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security report Safe at home, worried about politics abroad

Trump

US President Donald Trump was mentioned by name several times as the cause of the pessimistic assessment in the latest report on Swiss views on security.

(Copyright 2019 The Associated Press. All Rights Reserved.)

Swiss are more confident about safety at home but look at the situation abroad with trepidation according to an annual survey.

According to the 2019 Security Reportexternal link by the military academy at the Center for Security Studies of Swiss federal technology institute ETH Zurich, some 90% of the 1,200 Swiss surveyed feel safe walking alone at night near their homes.

The study attributes high levels of safety, comparable to the previous year, as linked to the strong economic situation and confidence in the political system.

The survey revealed higher level of trusts in institutions than the previous year with the police viewed as the most trusted. The judiciary occupies second place in terms of trust, followed by the Federal Council and the Swiss economy.

The Federal Parliament and the Armed Forces enjoy the same degree of trust. As in the previous year, the media and political parties ranked last in the trust index.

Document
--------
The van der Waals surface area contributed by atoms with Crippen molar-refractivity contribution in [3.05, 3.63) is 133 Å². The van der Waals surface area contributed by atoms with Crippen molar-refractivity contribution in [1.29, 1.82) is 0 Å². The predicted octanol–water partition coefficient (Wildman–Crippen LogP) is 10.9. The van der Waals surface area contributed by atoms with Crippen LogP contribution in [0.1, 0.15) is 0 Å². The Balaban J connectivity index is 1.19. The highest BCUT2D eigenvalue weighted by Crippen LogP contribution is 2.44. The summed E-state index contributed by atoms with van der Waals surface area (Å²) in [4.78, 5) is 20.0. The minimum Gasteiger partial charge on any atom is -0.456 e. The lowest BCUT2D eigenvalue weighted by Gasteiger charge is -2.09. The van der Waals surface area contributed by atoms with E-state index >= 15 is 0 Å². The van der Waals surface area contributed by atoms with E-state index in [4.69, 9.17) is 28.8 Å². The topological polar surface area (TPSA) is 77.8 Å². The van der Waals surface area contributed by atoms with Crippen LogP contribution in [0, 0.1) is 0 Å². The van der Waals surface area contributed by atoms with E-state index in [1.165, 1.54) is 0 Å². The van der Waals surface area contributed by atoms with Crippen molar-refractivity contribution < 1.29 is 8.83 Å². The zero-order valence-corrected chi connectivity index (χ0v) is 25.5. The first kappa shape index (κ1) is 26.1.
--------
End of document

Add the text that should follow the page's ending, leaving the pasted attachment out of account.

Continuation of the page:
Sources of pessimism

There were sources of pessimism though, specifically migration followed by fears of violence, concerns about social security, and climate change.

A growing source of pessimism is the global political situation, aggravated by power politics of the US, China and Russia that the Swiss view as a threat to the world. The degree of trust in countries ranges from 92% for Germany and 73% for France compared to 28% for the US, 22% for China, and 16% for Russia.

The report notes that US President Donald Trump was mentioned by name several times as the cause of the pessimistic assessment. Although the majority of respondents believe that current US policy is detrimental to the Swiss economy, they still regard the US as a reliable trading partner.

From the safety of Switzerland, many respondents indicated concerns about opening up, particularly in formal, institutionalized relationships, with 80% of respondents indicating that Switzerland should not join the EU. A similar proportion want to strengthen economic cooperation with the EU.

+ Read more about Switzerland's approach to security

Views of the military

Some four out of five respondents believe the Swiss Armed Forces is necessary and are satisfied with its performance. Younger generations (18-29-year-olds) have a more sceptical attitude of the military than older respondents.

There is also more support (60%) of the militia system as a form of defence and recruitment than in previous years. Half believe the military budget is reasonable and a third consider it too high.

The vast majority of respondents believe it is important that members of the military enjoy the same opportunities, regardless of language, gender, sexual orientation and religion. However, just over half (55%) believe that, due to physical demands of the military, women are not able to perform certain tasks.

Keystone-SDA/jdp

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